New technologies bring VR battlefields to the PC

ORLANDO, Fla. - Officials can now observe a distributed interactive simulation (DIS) for battlefield training or mission planning from any IBM-compatible PC equipped with an Obsidian accelerator board from 3Dfx Interactive in Mountain View, Calif., and new VR-Stealth viewing product from MAK Technologies in Cambridge, Mass.

Jan 1st, 1997

By J.R. Wilson

ORLANDO, Fla. - Officials can now observe a distributed interactive simulation (DIS) for battlefield training or mission planning from any IBM-compatible PC equipped with an Obsidian accelerator board from 3Dfx Interactive in Mountain View, Calif., and new VR-Stealth viewing product from MAK Technologies in Cambridge, Mass.

Debuted at the 1996 Interservice/Industry Training Systems and Education Conference in Orlando, Fla., in December, VR-Stealth allows users to independently "fly over" a battle scene or attach to any DIS participant, such as a tank or aircraft, in one of 11 view modes to observe the action as it happens without actually becoming part of it. This will enable military and civilian defense officials to use their existing desktops to observe a distributed interactive simulated battle whenever they wish.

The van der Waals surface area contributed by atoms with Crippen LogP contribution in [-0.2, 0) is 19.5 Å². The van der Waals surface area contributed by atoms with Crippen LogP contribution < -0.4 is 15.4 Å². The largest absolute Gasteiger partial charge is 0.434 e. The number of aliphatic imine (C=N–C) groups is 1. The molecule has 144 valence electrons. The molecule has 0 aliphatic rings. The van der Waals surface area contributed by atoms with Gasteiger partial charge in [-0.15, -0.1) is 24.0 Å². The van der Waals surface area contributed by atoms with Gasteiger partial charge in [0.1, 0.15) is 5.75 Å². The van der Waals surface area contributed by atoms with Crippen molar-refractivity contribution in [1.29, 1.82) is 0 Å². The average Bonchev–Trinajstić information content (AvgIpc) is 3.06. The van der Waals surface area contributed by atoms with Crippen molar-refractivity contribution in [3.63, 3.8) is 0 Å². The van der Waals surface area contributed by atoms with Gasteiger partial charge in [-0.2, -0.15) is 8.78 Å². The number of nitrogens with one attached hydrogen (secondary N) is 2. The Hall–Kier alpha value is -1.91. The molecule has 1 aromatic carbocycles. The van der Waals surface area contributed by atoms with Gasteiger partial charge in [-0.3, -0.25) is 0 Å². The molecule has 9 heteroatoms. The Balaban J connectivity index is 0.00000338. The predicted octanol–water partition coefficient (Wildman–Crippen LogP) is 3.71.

While the resulting frame rate and resolution are lower than on a higher-end RISC-based system such as the Silicon Graphics Onyx2, a VR-Stealth-equipped PC (Pentium 75 or better) can read the same database used by the most powerful computers. With a price forecast to be a fraction of the cost of a separate system, MAK officials predict it will extend the distributed interactive simulation interface to thousands of new locations.

VR-Stealth is scheduled to begin shipping in February 1997.

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